Establishing a Legacy

Done By Volunteers and Interns Blog

Activities and accomplishments of Minnesota Historical Society volunteers and interns


The Minnesota Historical Society's volunteer and intern programs welcome people from all communities to engage in mission-related projects. Over 2,660 volunteers and interns contribute 53,400 hours hours annually. This diverse volunteer corps helps to achieve the MNHS mission — Using the Power of History to Transform Lives.

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Establishing a Legacy

By: Rebekah Bjork | May 20, 2017

A visit to the Minnesota’s Greatest Generation (MGG) at the History Center is not complete until you’ve experienced volunteer and Air Force veteran Ted presenting on his experience of war during the C-47 media piece. He has not only been an asset to the Minnesota Historical Society’s volunteer program, but to the experiences of visitors of all ages. Ted has played a huge role in the Jenny, the C-47, and the Huey Helicopter projects as well. Ted has been volunteering with MNHS for over 9 years and has dedicated nearly 3,000 hours.

Ted has become a huge asset and advocate for MNHS. He is deeply connected to the community where he gives presentations at senior living home, libraries, and VAs. His hope is to help establish support groups for veterans suffering the effects of war.

Because of Ted’s humility, his presentation is not about him, but the importance of honoring the men and women who serve and have served our country. Ted’s presentation does not glorify war. He offers real-life experiences so others can understand the hardships many went through. His presentation has become such a staple to MGG that people have started bringing in groups just to see Ted.

Ted is quick to credit any success he may have to the incredibly gifted and creative professional staff that surrounds and supports him. He says “their willingness to mentor, answer every question, and help guide his presentations was the key to its success. Being around them makes this a volunteer heaven.”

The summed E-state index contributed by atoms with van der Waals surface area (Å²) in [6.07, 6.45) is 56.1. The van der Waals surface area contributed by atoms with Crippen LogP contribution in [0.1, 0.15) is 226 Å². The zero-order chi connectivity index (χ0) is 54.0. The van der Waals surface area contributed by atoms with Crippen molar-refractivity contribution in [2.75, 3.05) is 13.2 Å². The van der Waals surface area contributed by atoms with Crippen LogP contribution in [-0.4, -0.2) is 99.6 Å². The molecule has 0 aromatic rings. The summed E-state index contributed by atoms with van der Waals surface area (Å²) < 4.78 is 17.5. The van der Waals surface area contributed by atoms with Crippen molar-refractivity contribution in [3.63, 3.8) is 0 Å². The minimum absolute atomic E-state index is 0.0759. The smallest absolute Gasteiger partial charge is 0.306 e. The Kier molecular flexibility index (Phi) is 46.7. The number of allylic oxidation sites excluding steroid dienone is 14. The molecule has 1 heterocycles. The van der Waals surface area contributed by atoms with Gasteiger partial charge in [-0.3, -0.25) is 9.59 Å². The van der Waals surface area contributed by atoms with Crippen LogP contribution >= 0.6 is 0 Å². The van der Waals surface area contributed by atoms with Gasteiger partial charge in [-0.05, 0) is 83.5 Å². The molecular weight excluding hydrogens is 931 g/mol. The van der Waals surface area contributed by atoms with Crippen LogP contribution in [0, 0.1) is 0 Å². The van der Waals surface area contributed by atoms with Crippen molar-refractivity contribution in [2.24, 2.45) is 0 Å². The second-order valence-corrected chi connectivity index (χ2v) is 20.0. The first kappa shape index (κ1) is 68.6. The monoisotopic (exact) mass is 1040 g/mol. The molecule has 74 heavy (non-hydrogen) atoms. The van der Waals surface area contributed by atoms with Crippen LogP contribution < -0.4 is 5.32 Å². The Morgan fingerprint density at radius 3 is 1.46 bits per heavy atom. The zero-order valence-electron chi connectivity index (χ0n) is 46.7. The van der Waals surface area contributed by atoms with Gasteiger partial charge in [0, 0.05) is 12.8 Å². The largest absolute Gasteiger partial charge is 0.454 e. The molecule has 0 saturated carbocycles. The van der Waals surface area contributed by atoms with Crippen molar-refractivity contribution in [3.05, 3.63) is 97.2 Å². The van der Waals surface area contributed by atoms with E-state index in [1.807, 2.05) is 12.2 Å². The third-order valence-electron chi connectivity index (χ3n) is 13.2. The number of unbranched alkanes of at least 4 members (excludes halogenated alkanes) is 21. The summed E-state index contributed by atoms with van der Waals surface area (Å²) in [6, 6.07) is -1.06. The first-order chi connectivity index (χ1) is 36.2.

Ted has three main reasons why he gives the presentation. First, he does not want anyone to forget the sacrifices made during the war. Second, it is important to go to others and say thank you for their service. Lastly, it teachers the lesson that if you have something you want to do, don’t ever give up. Those who were a part of this war sacrificed their lives for children of the future to do or try anything they want.

It is not uncommon for visitors to leave comment cards or send letters to let us know how Ted’s presentation has touched them and to thank him for his service. Comments such as “Ted’s presentation was awesome!”, “Excellent presentation that will stay with me,” or “We’d like to personally thank him for his service. This experience was amazing because of his personal passion” are just a few of many wonderful messages from visitors.

One particular letter was written by a Hamline professor after visiting with his class. Part of the letter said, “Nevertheless I was impressed by Ted’s presentation. He brought a particular event of the war, D-Day, alive and added greatly to it by bringing attention to the unglamorous aspects of war in general, and that operation in particular. I was so impressed by his presentation that I emailed the director of the History Center to voice my belief that in Ted the Center has a treasure whose enthusiasm and energy are phenomenal.”

Volunteering at the MNHS has had a lasting impact on Ted as well. He said “I volunteer at MNHS because it meets my desire to feel useful and valued in an organizational mission that will leave the world better than I found it, and that primarily benefits my fellow human beings as a result.”

Establishing a Legacy